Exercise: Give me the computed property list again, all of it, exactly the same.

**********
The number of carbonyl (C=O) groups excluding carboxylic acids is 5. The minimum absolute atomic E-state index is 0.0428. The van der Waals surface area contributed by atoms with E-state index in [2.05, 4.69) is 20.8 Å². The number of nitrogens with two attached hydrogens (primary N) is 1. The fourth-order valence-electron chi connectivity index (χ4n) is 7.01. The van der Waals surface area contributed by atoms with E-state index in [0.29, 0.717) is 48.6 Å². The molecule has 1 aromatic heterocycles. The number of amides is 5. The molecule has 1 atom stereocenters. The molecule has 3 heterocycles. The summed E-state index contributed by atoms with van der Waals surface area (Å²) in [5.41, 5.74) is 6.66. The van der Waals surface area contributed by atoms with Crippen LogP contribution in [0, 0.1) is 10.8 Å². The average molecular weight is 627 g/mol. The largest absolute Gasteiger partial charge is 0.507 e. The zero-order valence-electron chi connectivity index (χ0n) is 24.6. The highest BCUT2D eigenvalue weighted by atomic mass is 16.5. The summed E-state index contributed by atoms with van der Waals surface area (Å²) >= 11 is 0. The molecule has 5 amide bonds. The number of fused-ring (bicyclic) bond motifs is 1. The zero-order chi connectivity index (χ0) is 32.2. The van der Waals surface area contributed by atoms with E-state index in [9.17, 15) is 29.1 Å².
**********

The number of carbonyl (C=O) groups excluding carboxylic acids is 5. The minimum absolute atomic E-state index is 0.0428. The van der Waals surface area contributed by atoms with E-state index in [2.05, 4.69) is 20.8 Å². The number of nitrogens with two attached hydrogens (primary N) is 1. The fourth-order valence-electron chi connectivity index (χ4n) is 7.01. The van der Waals surface area contributed by atoms with E-state index in [0.29, 0.717) is 48.6 Å². The molecule has 1 aromatic heterocycles. The number of amides is 5. The molecule has 1 atom stereocenters. The molecule has 3 heterocycles. The summed E-state index contributed by atoms with van der Waals surface area (Å²) in [5.41, 5.74) is 6.66. The van der Waals surface area contributed by atoms with Crippen LogP contribution in [0, 0.1) is 10.8 Å². The average molecular weight is 627 g/mol. The largest absolute Gasteiger partial charge is 0.507 e. The zero-order valence-electron chi connectivity index (χ0n) is 24.6. The highest BCUT2D eigenvalue weighted by atomic mass is 16.5. The summed E-state index contributed by atoms with van der Waals surface area (Å²) >= 11 is 0. The molecule has 5 amide bonds. The number of fused-ring (bicyclic) bond motifs is 1. The zero-order chi connectivity index (χ0) is 32.2. The van der Waals surface area contributed by atoms with E-state index in [9.17, 15) is 29.1 Å².